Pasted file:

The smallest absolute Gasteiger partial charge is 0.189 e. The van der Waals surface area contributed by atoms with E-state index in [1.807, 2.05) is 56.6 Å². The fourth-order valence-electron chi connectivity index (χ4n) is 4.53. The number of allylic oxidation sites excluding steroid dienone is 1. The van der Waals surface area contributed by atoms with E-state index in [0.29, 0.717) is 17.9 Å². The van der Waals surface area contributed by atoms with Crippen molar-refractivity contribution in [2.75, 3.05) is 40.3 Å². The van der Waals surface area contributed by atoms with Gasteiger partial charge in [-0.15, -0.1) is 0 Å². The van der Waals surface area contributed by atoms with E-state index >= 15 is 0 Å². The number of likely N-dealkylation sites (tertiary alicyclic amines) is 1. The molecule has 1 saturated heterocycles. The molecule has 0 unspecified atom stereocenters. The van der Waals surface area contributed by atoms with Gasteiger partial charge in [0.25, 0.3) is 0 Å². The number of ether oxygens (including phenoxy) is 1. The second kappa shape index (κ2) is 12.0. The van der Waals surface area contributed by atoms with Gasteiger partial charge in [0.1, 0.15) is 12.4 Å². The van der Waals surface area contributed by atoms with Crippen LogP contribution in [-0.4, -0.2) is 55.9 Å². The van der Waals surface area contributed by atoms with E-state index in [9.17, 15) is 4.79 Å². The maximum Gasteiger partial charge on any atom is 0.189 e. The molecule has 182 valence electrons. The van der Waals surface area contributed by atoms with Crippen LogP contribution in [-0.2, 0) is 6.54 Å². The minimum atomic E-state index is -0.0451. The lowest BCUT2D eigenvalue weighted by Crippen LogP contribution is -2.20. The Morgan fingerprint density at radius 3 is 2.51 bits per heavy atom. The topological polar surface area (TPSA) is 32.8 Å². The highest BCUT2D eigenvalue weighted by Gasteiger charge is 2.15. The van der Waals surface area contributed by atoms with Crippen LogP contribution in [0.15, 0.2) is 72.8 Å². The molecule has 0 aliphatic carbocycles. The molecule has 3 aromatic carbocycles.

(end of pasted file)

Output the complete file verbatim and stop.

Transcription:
The smallest absolute Gasteiger partial charge is 0.189 e. The van der Waals surface area contributed by atoms with E-state index in [1.807, 2.05) is 56.6 Å². The fourth-order valence-electron chi connectivity index (χ4n) is 4.53. The number of allylic oxidation sites excluding steroid dienone is 1. The van der Waals surface area contributed by atoms with E-state index in [0.29, 0.717) is 17.9 Å². The van der Waals surface area contributed by atoms with Crippen molar-refractivity contribution in [2.75, 3.05) is 40.3 Å². The van der Waals surface area contributed by atoms with Gasteiger partial charge in [-0.15, -0.1) is 0 Å². The van der Waals surface area contributed by atoms with E-state index >= 15 is 0 Å². The number of likely N-dealkylation sites (tertiary alicyclic amines) is 1. The molecule has 1 saturated heterocycles. The molecule has 0 unspecified atom stereocenters. The van der Waals surface area contributed by atoms with Gasteiger partial charge in [0.25, 0.3) is 0 Å². The number of ether oxygens (including phenoxy) is 1. The second kappa shape index (κ2) is 12.0. The van der Waals surface area contributed by atoms with Gasteiger partial charge in [0.1, 0.15) is 12.4 Å². The van der Waals surface area contributed by atoms with Crippen LogP contribution in [-0.4, -0.2) is 55.9 Å². The van der Waals surface area contributed by atoms with E-state index in [9.17, 15) is 4.79 Å². The maximum Gasteiger partial charge on any atom is 0.189 e. The molecule has 182 valence electrons. The van der Waals surface area contributed by atoms with Crippen LogP contribution in [-0.2, 0) is 6.54 Å². The minimum atomic E-state index is -0.0451. The lowest BCUT2D eigenvalue weighted by Crippen LogP contribution is -2.20. The Morgan fingerprint density at radius 3 is 2.51 bits per heavy atom. The topological polar surface area (TPSA) is 32.8 Å². The highest BCUT2D eigenvalue weighted by Gasteiger charge is 2.15. The van der Waals surface area contributed by atoms with Crippen LogP contribution in [0.15, 0.2) is 72.8 Å². The molecule has 0 aliphatic carbocycles. The molecule has 3 aromatic carbocycles.